“Negative encounters can prompt a weight loss attempt, but our study shows they do not translate into success,” says study leader Kimberly A. Gudzune, M.D., M.P.H., an assistant professor in the Division of General Internal Medicine at the Johns Hopkins University School of Medicine.
“Ideally, we need to talk about weight loss without making patients feel they are being judged. It’s a fine line to walk, but if we can do it with sensitivity, a lot of patients would benefit.”
Prior to the study, the researchers suspected that negative attitudes and weight stigma may be limiting the effectiveness of advice from primary care providers to their obese patients.
To test this idea, the researchers conducted a national Internet-based survey of 600 adults with a body mass index of 25 or more who see their primary care doctors on a regular basis. One of the questions was, “In the last 12 months, did you ever feel that this doctor judged you because of your weight?” Twenty one percent of participants said yes.
Furthermore, 96 percent of those who felt judged said they attempted to lose weight in the previous year, compared to 84 percent who did not. However, only 14 percent of those who felt judged and who also discussed weight loss with their doctor lost 10 percent or more of their body weight, while 20 percent who did not feel judged and also discussed weight loss shed a similar amount.
Overall, just two-thirds of participants reported that their doctors talked about weight loss.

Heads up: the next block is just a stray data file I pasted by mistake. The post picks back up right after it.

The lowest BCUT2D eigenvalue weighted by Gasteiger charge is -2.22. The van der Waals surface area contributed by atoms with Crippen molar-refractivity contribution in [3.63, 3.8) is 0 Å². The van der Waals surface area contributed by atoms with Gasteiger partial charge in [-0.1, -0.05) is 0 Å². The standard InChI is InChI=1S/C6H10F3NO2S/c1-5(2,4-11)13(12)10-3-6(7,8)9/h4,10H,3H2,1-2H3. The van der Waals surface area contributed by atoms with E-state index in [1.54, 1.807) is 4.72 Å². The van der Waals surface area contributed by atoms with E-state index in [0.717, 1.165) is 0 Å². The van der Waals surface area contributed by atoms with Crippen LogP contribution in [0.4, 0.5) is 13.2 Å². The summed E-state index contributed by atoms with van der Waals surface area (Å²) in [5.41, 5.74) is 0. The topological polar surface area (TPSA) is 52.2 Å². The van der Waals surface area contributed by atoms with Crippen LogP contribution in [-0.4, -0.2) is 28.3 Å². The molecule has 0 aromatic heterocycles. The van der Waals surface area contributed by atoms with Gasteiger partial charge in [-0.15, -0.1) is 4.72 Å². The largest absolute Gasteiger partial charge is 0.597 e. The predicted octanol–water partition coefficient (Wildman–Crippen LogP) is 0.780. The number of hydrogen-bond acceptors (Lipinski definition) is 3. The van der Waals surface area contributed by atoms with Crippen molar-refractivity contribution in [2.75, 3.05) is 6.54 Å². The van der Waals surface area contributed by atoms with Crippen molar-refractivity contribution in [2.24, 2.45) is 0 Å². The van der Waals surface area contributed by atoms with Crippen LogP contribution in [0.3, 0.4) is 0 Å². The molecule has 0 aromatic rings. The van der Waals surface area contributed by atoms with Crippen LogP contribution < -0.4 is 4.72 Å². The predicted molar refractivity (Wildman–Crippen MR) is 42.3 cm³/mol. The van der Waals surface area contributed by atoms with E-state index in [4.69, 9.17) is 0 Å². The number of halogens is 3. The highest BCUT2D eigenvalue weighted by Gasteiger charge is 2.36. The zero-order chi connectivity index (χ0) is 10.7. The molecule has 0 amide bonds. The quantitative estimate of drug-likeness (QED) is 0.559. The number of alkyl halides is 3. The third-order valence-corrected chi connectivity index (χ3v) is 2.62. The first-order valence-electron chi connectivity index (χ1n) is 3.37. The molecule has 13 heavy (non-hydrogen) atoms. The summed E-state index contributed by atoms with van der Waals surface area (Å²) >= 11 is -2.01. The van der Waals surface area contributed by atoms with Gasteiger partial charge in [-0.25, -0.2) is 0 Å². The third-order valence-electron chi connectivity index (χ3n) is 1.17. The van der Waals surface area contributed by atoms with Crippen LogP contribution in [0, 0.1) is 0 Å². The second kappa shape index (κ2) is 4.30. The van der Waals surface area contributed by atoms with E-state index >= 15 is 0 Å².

“Many doctors avoid the conversation because they don’t want to make anyone feel bad, worrying they’ll create a rift with their patients if they even bring it up. But that is not in the patients’ best interest in terms of their long-term health,” Gudzune says.
Gudzune, whose own practice focuses on obesity, believes that doctors should be trained in ways to bring up the topic while also making the patient feel understood and supported.
She says that it helps to start with smaller weight loss goals, such as a 10 percent reduction. A larger long-term goal of 70 or 100 pounds, for example, can be a setup for frustration and failure when tackled all at once.
“We don’t want to overwhelm them,” she says. “If we are their advocates in this process — and not their critics — we can really help patients to be healthier through weight loss.”
Other Johns Hopkins researchers who contributed to this study include Wendy L. Bennett, M.D., M.P.H.; Lisa A. Cooper, M.D., M.P.H.; and Sara N. Bleich, Ph.D.
The study is published in the journal Preventive Medicine.